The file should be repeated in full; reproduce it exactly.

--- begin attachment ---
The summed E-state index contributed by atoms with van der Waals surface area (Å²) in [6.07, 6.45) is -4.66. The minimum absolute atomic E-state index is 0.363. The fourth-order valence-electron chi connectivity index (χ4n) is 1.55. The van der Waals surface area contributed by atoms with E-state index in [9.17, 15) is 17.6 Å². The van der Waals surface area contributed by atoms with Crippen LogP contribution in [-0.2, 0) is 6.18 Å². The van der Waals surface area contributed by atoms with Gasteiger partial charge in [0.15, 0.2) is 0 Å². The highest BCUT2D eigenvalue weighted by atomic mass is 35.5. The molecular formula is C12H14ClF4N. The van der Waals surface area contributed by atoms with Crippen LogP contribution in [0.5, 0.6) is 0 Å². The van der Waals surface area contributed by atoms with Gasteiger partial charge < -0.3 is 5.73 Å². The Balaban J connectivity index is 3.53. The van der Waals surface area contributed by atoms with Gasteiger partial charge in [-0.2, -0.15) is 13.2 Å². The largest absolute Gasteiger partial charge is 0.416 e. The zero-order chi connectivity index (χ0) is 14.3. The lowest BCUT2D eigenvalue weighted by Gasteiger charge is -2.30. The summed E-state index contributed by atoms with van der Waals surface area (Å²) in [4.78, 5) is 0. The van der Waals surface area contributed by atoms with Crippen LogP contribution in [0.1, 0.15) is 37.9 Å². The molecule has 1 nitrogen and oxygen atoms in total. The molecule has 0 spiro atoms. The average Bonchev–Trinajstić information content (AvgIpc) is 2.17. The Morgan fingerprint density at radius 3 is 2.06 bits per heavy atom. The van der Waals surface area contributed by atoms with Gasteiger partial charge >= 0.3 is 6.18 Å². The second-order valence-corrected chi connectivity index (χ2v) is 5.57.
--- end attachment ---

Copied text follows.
The summed E-state index contributed by atoms with van der Waals surface area (Å²) in [6.07, 6.45) is -4.66. The minimum absolute atomic E-state index is 0.363. The fourth-order valence-electron chi connectivity index (χ4n) is 1.55. The van der Waals surface area contributed by atoms with E-state index in [9.17, 15) is 17.6 Å². The van der Waals surface area contributed by atoms with Crippen LogP contribution in [-0.2, 0) is 6.18 Å². The van der Waals surface area contributed by atoms with Gasteiger partial charge in [0.15, 0.2) is 0 Å². The highest BCUT2D eigenvalue weighted by atomic mass is 35.5. The molecular formula is C12H14ClF4N. The van der Waals surface area contributed by atoms with Crippen LogP contribution in [0.5, 0.6) is 0 Å². The van der Waals surface area contributed by atoms with Gasteiger partial charge < -0.3 is 5.73 Å². The Balaban J connectivity index is 3.53. The van der Waals surface area contributed by atoms with Gasteiger partial charge in [-0.2, -0.15) is 13.2 Å². The largest absolute Gasteiger partial charge is 0.416 e. The zero-order chi connectivity index (χ0) is 14.3. The lowest BCUT2D eigenvalue weighted by Gasteiger charge is -2.30. The summed E-state index contributed by atoms with van der Waals surface area (Å²) in [4.78, 5) is 0. The van der Waals surface area contributed by atoms with Crippen LogP contribution in [0.1, 0.15) is 37.9 Å². The molecule has 1 nitrogen and oxygen atoms in total. The molecule has 0 spiro atoms. The average Bonchev–Trinajstić information content (AvgIpc) is 2.17. The Morgan fingerprint density at radius 3 is 2.06 bits per heavy atom. The van der Waals surface area contributed by atoms with Gasteiger partial charge >= 0.3 is 6.18 Å². The second-order valence-corrected chi connectivity index (χ2v) is 5.57.